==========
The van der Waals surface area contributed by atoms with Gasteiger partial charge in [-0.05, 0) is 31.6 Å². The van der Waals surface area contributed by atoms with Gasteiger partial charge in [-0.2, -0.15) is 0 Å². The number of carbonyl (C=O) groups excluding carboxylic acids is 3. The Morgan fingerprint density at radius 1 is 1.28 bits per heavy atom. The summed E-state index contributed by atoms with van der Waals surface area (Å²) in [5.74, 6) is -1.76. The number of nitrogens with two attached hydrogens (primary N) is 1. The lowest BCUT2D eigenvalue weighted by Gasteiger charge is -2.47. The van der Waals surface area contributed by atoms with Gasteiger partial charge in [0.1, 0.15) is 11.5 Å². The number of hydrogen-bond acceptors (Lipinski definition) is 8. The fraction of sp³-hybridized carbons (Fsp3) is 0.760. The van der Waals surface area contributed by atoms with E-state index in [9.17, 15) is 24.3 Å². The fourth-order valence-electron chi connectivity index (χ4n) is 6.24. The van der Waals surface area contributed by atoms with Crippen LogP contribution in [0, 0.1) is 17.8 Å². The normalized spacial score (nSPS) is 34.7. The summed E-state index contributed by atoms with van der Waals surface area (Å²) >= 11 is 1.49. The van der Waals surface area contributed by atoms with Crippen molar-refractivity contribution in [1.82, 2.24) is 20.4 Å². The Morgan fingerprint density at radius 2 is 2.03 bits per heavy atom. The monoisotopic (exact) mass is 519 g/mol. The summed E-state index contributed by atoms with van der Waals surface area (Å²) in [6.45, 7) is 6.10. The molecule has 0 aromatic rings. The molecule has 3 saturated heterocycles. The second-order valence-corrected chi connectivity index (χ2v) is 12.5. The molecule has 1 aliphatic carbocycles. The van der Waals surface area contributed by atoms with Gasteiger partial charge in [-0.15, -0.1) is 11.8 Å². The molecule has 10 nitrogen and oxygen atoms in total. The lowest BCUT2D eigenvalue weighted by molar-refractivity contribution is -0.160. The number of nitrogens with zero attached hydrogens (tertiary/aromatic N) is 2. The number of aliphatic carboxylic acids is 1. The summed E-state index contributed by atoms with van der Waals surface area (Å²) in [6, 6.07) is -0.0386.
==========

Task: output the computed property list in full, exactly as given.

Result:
The van der Waals surface area contributed by atoms with Gasteiger partial charge in [-0.05, 0) is 31.6 Å². The van der Waals surface area contributed by atoms with Gasteiger partial charge in [-0.2, -0.15) is 0 Å². The number of carbonyl (C=O) groups excluding carboxylic acids is 3. The Morgan fingerprint density at radius 1 is 1.28 bits per heavy atom. The summed E-state index contributed by atoms with van der Waals surface area (Å²) in [5.74, 6) is -1.76. The number of nitrogens with two attached hydrogens (primary N) is 1. The lowest BCUT2D eigenvalue weighted by Gasteiger charge is -2.47. The van der Waals surface area contributed by atoms with Gasteiger partial charge in [0.1, 0.15) is 11.5 Å². The number of hydrogen-bond acceptors (Lipinski definition) is 8. The fraction of sp³-hybridized carbons (Fsp3) is 0.760. The van der Waals surface area contributed by atoms with E-state index in [9.17, 15) is 24.3 Å². The fourth-order valence-electron chi connectivity index (χ4n) is 6.24. The van der Waals surface area contributed by atoms with Crippen LogP contribution in [0, 0.1) is 17.8 Å². The normalized spacial score (nSPS) is 34.7. The summed E-state index contributed by atoms with van der Waals surface area (Å²) >= 11 is 1.49. The van der Waals surface area contributed by atoms with Crippen molar-refractivity contribution in [1.82, 2.24) is 20.4 Å². The Morgan fingerprint density at radius 2 is 2.03 bits per heavy atom. The monoisotopic (exact) mass is 519 g/mol. The summed E-state index contributed by atoms with van der Waals surface area (Å²) in [6.45, 7) is 6.10. The molecule has 0 aromatic rings. The molecule has 3 saturated heterocycles. The second-order valence-corrected chi connectivity index (χ2v) is 12.5. The molecule has 1 aliphatic carbocycles. The van der Waals surface area contributed by atoms with Gasteiger partial charge in [-0.15, -0.1) is 11.8 Å². The molecule has 10 nitrogen and oxygen atoms in total. The lowest BCUT2D eigenvalue weighted by molar-refractivity contribution is -0.160. The number of nitrogens with zero attached hydrogens (tertiary/aromatic N) is 2. The number of aliphatic carboxylic acids is 1. The summed E-state index contributed by atoms with van der Waals surface area (Å²) in [6, 6.07) is -0.0386.